Recently there has been some discussion on this forum regarding what is lawful or unlawful related to collecting invertebrates.
After doing a bit of research, I have compiled some related stuff that may be useful to this group because it applies to herps as well. Please feel free to call me out on any incorrect conclusions.
WDFW Commission declares that all species of wildlife, including invertebrates, fall under their jurisdiction. They also state that it is unlawful to take any kind of wildlife without a permit provided by the Commission. Because the state includes invertebrates in the definition of "wildlife," they have literally made unlawful, swatting a mosquito, killing a fly, exterminating body lice, the use of mouth wash to kill oral bacteria, the use of antibiotics to control bacterial infections, the use of mouse traps to kill deer mice, or the use of a butterfly net to collect butterflies, moths or beetles for a high school biology project. Permits from the Commission are not forthcoming for any of these activities.
Here are some quotes from the Revised Code of Washington (RCW) and the Washington Administrative Code (WAC) which are the record of all laws of Washington State.
RCW 77.08.010 (63) ""Wildlife" means all species of the animal kingdom whose members exist in Washington in a wild state. This includes but is not limited to mammals, birds, reptiles, amphibians, fish, and invertebrates. The term "wildlife" does not include feral domestic mammals, old world rats and mice of the family Muridae of the order Rodentia, or those fish, shellfish, and marine invertebrates classified as food fish or shellfish by the director. The term "wildlife" includes all stages of development and the bodily parts of wildlife members."
WAC 232-12-064 (1) "It is unlawful to take live wildlife, wild birds (except starlings, house sparrows and rock doves by falconers, and rock doves by bird dog trainers), or game fish from the wild without a permit provided for by rule of the Commission and issued by the director."
WAC 232-12-011 "Wildlife classified as protected shall not be hunted or fished."
Classified species are divided into Threatened, Sensitive and Other Protected wildlife. Zonata falls into the last category. Zonata is the only "classified" herp species in WA. However, that is sort of a moot point since NO wildlife can be "hunted" without a permit issued by the Commission anyway.
The RCW defines "Hunting" thus, ""To hunt" and its derivatives means an effort to kill, injure, capture, or harass a wild animal or wild bird." The Commission is given wide latitude in interpreting the meaning of their own terminology. The term harass can be widely interpreted by the Commission to include almost any activity an officer might want to use to harass a citizen out on a herping trip.
I tend to be a literalist when it comes to interpreting the law. That's because enforcement entities are literalist when it comes to interpreting the law. So when the law says something, it means what it says – literally – and when the law forbids a certain activity, it means it. When we have laws like we have in this state regarding wildlife, people are forced to either abandon their interests (in this case herping or scorpion collecting, etc) or persist and therefore always be looking over their shoulder. That's the ridiculous choice that our state forces upon people interested in field herping, but also butterfly collecting, etc. If pressed on the issue, the Commission may tell that you that the law isn’t really concerned with butterfly or scorpion collections and that you don’t have to worry about being harassed for that kind of thing. But the Law clearly prohibits such activities. This commonly used manner of state conduct puts the citizen in a position they cannot defend. Making a clear law that is then not enforced gives Enforcement the ability to harass citizens anytime they want by simply choosing to enforce the law when they feel like it. It’s b…s….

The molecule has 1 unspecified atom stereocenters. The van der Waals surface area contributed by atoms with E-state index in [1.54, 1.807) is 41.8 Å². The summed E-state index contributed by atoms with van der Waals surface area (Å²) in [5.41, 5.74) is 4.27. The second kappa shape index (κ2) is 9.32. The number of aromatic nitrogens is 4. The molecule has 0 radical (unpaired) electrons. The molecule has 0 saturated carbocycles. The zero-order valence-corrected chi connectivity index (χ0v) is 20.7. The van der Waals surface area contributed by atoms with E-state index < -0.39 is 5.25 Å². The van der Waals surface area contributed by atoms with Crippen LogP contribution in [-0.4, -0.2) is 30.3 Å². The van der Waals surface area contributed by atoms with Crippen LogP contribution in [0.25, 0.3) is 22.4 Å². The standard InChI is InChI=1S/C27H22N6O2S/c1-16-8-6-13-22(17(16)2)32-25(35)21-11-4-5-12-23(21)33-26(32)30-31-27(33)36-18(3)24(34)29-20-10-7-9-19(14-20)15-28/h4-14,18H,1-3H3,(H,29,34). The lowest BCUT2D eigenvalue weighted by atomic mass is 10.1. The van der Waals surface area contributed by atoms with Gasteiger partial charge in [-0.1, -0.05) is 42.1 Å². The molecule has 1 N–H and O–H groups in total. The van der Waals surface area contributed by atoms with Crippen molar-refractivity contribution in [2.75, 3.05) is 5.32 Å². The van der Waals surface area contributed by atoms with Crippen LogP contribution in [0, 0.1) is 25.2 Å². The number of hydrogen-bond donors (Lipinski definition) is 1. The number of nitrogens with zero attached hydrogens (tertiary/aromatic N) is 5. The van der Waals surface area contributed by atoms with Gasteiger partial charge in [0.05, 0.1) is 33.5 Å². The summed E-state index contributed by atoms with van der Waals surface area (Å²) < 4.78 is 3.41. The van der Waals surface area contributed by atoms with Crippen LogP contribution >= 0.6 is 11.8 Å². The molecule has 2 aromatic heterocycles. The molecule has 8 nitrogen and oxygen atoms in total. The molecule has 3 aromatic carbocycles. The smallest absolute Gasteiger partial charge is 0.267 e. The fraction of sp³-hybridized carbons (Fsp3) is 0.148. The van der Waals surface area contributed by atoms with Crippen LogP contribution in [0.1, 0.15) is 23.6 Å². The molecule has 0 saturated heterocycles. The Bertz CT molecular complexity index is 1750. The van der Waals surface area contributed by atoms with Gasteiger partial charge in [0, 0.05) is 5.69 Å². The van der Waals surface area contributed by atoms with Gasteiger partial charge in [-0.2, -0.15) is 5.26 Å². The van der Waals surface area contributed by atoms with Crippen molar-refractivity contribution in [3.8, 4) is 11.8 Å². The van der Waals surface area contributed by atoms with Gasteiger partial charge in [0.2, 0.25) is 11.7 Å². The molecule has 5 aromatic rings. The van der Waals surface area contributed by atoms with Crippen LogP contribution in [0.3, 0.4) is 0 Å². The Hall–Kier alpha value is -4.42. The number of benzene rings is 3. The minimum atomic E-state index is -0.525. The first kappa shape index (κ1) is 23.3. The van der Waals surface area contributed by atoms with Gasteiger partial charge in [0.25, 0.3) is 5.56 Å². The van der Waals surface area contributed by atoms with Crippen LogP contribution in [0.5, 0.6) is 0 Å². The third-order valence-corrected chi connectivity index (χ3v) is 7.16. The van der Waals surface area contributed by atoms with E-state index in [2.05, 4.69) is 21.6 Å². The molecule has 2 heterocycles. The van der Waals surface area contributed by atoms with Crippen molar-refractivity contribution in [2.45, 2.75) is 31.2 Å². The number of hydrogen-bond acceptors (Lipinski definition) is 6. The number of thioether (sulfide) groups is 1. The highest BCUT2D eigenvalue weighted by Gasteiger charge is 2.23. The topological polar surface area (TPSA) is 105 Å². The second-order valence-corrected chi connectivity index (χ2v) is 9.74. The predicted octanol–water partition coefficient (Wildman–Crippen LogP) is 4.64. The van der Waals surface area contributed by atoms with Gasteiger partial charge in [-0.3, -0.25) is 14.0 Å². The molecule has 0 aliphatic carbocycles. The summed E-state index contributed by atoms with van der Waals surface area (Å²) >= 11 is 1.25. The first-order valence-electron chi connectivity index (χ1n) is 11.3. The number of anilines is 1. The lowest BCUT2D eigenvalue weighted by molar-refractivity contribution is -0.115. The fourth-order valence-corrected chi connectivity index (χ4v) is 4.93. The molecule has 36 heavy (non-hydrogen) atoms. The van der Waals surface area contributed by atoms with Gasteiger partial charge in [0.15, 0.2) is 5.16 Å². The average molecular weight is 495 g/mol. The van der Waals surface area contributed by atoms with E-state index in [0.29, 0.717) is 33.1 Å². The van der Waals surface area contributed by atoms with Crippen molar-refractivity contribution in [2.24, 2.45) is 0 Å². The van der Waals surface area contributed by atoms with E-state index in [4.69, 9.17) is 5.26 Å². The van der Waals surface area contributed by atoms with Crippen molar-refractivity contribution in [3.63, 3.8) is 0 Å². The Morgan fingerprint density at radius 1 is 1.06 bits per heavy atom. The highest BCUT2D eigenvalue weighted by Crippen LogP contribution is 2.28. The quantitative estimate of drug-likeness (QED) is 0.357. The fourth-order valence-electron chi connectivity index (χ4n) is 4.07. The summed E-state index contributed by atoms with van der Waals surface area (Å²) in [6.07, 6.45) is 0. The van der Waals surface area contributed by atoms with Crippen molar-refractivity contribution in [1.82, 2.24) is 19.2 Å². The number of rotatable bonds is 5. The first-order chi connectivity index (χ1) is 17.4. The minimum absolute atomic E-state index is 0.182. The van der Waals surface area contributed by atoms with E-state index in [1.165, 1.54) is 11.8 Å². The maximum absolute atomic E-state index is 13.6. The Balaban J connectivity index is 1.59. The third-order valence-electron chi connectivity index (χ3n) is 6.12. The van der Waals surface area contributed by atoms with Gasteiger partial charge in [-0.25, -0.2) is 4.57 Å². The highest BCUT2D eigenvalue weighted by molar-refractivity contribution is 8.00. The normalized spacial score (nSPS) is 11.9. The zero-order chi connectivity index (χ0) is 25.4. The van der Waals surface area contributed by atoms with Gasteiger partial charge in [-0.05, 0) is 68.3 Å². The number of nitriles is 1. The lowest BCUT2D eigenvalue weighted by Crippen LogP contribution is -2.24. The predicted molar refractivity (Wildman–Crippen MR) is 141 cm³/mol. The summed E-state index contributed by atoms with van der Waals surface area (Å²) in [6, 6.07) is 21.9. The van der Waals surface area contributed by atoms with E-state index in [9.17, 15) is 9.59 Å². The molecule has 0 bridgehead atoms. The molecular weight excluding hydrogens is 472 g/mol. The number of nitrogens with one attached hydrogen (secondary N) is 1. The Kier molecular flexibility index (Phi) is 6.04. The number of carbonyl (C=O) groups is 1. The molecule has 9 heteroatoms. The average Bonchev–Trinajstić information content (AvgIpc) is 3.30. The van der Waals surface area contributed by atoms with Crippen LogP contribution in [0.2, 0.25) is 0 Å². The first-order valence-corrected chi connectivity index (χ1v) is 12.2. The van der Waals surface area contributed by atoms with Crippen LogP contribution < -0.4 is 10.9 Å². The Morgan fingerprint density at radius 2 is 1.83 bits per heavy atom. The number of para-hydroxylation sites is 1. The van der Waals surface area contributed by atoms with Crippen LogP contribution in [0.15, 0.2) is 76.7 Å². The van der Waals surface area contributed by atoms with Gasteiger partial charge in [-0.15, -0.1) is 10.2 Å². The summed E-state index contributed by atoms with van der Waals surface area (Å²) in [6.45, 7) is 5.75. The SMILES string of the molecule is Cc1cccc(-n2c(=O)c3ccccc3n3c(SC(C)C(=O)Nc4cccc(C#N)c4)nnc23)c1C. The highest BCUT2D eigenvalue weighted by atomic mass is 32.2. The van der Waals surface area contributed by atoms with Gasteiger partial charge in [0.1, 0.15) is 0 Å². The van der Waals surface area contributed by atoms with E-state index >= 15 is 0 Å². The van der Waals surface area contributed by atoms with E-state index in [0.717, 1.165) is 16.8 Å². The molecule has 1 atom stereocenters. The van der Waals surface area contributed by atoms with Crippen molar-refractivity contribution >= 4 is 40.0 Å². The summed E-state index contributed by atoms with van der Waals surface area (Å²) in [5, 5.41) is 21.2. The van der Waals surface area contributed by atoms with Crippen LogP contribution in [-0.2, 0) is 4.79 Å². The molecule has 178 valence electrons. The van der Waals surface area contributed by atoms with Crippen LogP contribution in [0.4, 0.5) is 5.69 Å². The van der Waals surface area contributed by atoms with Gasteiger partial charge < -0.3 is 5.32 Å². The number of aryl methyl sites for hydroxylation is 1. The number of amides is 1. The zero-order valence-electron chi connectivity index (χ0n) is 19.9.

Unfortunately, it seems very likely that the Commission would interpret the act of looking for any herp or invert in WA to be illegal. Definitely so if it involved flipping. So, if stopped by an officer, it sounds like the correct answer would be that you are flipping rocks, boards and other cover while looking for shrooms (which requires its own State issued permit) or agates or something other than vertebrates or invertebrates.
How did things get so out of control? These kinds of blanket, ultra-tight limitations on searching for, handling of or collecting of any kind of organism are perfect examples of excessive government burden on the very people the government serves. By declaring it unlawful to hunt for, capture, possess or even hold in one’s hands any wild member of the animal kingdom, the state of Washington is discouraging the growth of the very thing, public support, that will be needed in future generations to support their activities and to protect these species and their environment. Damned be any youngster or budding biologist with an interest in learning first hand about their local herps, or collecting butterflies, beetles, etc, because touching them is unlawful. In a couple of decades, who will be the adults/voters that will be in support of protecting wildlife if as today's youngsters they were forbidden to interact with wildlife. I contend that such needed support will not exist.
The states of Utah and Colorado are two other states I have looked into in the past, and both have similarly onerous rules on this topic.
My two cent worth.